Thursday, April 13, 2006

911 calls go unanswered ---> Leadership --> are you hiring the right people for the job? Your manager has no idea!

Boy's calls for help go unanswered

911 operator told him to stop playing on the phone

A Detroit boy who called 911 to report his mother had collapsed and was told by an operator that he shouldn't be playing on the phone.By the time authorities arrived following Robert Turner's calls on February 20th, his mother Sherrill Turner was dead.

Lawyer Geoffrey Fieger is planning a wrongful death lawsuit on behalf of Sherrill Turner's family.Fieger says Robert's mother -- who had an enlarged heart -- would have survived if help had been sent immediately.

According to the 911 transcripts, when Robert first called 911 about 6 p.m., an operator asked him to bring an adult to the phone. Robert told the operator he couldn't.

At one point, "she hanged up on me," Robert said Friday. The recording indicates the dispatcher hung up after saying she would send police. They did not arrive.

Robert called back around 9 p.m. At that point, an operator told him he shouldn't be playing on the phone and threatened to send police if he did not put his mother on the phone.

Robert said he was scared and hung up.

qualityg says … I’m not going to bash the 911 systems; I’m going to re-post an answer I gave to an Email question I received last July (2005).

“What do you think is the most important process in a company?
- Jackie B.

Years ago I gave the standard quality response “ the most important process that any company has is the process (es) that adds value to the customer.” About ten years ago I changed my answer and still believe the “hiring” process is the most important process in the company.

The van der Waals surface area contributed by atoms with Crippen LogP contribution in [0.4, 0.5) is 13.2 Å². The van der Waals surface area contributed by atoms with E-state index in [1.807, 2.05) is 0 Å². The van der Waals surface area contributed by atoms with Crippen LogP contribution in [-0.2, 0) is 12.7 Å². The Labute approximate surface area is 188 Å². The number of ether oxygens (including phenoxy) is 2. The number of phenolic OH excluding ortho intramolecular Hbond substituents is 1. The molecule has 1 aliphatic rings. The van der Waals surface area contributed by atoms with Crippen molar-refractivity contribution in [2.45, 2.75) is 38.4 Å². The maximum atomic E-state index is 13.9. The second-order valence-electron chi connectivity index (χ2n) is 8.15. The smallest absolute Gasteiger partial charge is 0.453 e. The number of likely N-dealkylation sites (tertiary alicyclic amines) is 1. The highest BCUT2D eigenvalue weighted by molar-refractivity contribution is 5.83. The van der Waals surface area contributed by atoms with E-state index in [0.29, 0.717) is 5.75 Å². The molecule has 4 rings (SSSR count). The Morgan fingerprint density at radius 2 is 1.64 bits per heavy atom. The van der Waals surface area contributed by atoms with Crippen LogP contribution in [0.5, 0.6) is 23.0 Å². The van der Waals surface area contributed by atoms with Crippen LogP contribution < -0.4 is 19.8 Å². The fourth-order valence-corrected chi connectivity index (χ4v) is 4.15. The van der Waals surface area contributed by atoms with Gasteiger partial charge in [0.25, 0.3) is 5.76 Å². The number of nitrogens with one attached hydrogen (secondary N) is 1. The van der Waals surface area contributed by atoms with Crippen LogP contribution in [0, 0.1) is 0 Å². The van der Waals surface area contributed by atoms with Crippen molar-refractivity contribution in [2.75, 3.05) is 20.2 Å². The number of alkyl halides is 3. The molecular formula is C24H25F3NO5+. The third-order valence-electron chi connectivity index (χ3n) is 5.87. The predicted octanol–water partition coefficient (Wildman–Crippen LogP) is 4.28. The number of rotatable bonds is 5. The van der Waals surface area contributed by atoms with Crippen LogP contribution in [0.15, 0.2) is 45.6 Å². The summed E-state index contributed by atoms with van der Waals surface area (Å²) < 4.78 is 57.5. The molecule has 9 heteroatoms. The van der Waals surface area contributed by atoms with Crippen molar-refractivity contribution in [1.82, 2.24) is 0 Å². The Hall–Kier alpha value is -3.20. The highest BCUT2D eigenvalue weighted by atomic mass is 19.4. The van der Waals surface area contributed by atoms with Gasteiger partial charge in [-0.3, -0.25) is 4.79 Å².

Many people have debated me on that answer and there is truth to there arguments. So if it’s not the most important I say it is the most important “undervalued” process in a company.
We all know most American Management spout employees are the most important assets to a company. Then why are they considered an expense that needs to be reduced to make up for debt or loss of revenue (because it’s easy)?

Human Resources doesn’t carry much weight when it comes to being considered a critical department within an organization. However, when you stop looking through narrow eyes and open your self to systems thinking (end-to-end), the HR department is at the beginning and the end of an employees process.

HR hires and HR conducts your exit review and papers.Now, think in terms of process control and understand that most problems occur early on in a process and they intern cause multiple downstream problems and bottlenecks.

Quality Experts and Process Improvement Teams will attack and try to correct all the “symptoms” downstream (often blaming a person and not the system). The process originated by placing employees in jobs they are not qualified for or can no longer do the job as technology increases and more skills are required (just a few examples).

Maybe the HR representatives are not qualified or have the tools to do their jobs.You see Jackie, Management owns the hiring system. It is not a worker’s fault if placed in a job where failure is guaranteed. It is not the worker’s fault if a company slashes training and education that is required as new technology is implemented.

It is Management’s job to replace the worker if they are not performing and place them in a job where they can take pride of their work (do we really think people want to fail).

qualityg says … most managers do not see the value in HR processes. Most managers will blame the employee. Most managers do not understand sytems thinking. Most managers will not put money and best resources up-front in the design phase of process development. Most managers will wonder what happened after the company settles for millions of dollars in lawsuits. Most managers will continue to re-act instead of doing prevention. Most managers feel HR personnel are the slugs of the company and go there when no one elso wants them. Most of these type of managers are idiots! Most of them make major decisions.
How much do you want to bet that in future stories about this tragedy the manager or supervisor of the worker will state how much they all learned from this and will go back and give workers updated training!

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